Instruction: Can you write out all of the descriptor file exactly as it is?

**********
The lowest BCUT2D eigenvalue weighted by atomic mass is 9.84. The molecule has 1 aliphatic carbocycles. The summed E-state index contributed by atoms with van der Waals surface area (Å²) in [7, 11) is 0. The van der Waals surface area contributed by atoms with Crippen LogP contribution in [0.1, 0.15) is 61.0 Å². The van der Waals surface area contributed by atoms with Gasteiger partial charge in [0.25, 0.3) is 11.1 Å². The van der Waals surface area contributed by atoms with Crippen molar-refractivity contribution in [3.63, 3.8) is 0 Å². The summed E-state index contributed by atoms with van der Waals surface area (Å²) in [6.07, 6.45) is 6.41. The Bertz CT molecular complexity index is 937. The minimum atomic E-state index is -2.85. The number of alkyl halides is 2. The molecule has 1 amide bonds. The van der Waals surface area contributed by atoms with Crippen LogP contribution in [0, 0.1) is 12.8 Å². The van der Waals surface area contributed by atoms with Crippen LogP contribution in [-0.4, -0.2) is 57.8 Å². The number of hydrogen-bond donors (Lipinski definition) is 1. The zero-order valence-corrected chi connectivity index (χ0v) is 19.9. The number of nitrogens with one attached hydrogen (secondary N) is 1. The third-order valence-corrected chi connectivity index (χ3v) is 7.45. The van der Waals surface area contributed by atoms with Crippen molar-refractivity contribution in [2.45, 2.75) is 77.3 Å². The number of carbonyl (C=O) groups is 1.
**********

The lowest BCUT2D eigenvalue weighted by atomic mass is 9.84. The molecule has 1 aliphatic carbocycles. The summed E-state index contributed by atoms with van der Waals surface area (Å²) in [7, 11) is 0. The van der Waals surface area contributed by atoms with Crippen LogP contribution in [0.1, 0.15) is 61.0 Å². The van der Waals surface area contributed by atoms with Gasteiger partial charge in [0.25, 0.3) is 11.1 Å². The van der Waals surface area contributed by atoms with Crippen molar-refractivity contribution in [3.63, 3.8) is 0 Å². The summed E-state index contributed by atoms with van der Waals surface area (Å²) in [6.07, 6.45) is 6.41. The Bertz CT molecular complexity index is 937. The minimum atomic E-state index is -2.85. The number of alkyl halides is 2. The molecule has 1 amide bonds. The van der Waals surface area contributed by atoms with Crippen LogP contribution in [0, 0.1) is 12.8 Å². The van der Waals surface area contributed by atoms with Crippen LogP contribution in [-0.4, -0.2) is 57.8 Å². The number of hydrogen-bond donors (Lipinski definition) is 1. The zero-order valence-corrected chi connectivity index (χ0v) is 19.9. The number of nitrogens with one attached hydrogen (secondary N) is 1. The third-order valence-corrected chi connectivity index (χ3v) is 7.45. The van der Waals surface area contributed by atoms with Crippen molar-refractivity contribution in [2.45, 2.75) is 77.3 Å². The number of carbonyl (C=O) groups is 1.